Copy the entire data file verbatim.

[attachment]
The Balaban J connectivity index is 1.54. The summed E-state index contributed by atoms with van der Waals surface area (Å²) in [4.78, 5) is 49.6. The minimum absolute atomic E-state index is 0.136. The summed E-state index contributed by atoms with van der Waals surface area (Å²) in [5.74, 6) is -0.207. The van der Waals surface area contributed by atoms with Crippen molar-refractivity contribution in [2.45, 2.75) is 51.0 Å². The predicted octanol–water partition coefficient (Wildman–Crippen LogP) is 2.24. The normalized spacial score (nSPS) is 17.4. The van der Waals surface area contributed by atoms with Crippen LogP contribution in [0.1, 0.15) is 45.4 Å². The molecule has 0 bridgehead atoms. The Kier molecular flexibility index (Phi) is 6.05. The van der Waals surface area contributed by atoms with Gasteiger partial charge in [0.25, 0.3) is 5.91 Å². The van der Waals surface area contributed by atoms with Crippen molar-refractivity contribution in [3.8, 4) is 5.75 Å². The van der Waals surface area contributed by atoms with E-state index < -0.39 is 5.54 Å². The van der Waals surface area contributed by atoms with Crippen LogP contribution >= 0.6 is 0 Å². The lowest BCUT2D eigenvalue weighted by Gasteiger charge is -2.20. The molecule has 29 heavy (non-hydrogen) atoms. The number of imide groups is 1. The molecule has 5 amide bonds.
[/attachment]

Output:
The Balaban J connectivity index is 1.54. The summed E-state index contributed by atoms with van der Waals surface area (Å²) in [4.78, 5) is 49.6. The minimum absolute atomic E-state index is 0.136. The summed E-state index contributed by atoms with van der Waals surface area (Å²) in [5.74, 6) is -0.207. The van der Waals surface area contributed by atoms with Crippen molar-refractivity contribution in [2.45, 2.75) is 51.0 Å². The predicted octanol–water partition coefficient (Wildman–Crippen LogP) is 2.24. The normalized spacial score (nSPS) is 17.4. The van der Waals surface area contributed by atoms with Crippen LogP contribution in [0.1, 0.15) is 45.4 Å². The molecule has 0 bridgehead atoms. The Kier molecular flexibility index (Phi) is 6.05. The van der Waals surface area contributed by atoms with Gasteiger partial charge in [0.25, 0.3) is 5.91 Å². The van der Waals surface area contributed by atoms with Crippen molar-refractivity contribution in [3.8, 4) is 5.75 Å². The van der Waals surface area contributed by atoms with E-state index < -0.39 is 5.54 Å². The van der Waals surface area contributed by atoms with Crippen LogP contribution >= 0.6 is 0 Å². The lowest BCUT2D eigenvalue weighted by Gasteiger charge is -2.20. The molecule has 29 heavy (non-hydrogen) atoms. The number of imide groups is 1. The molecule has 5 amide bonds.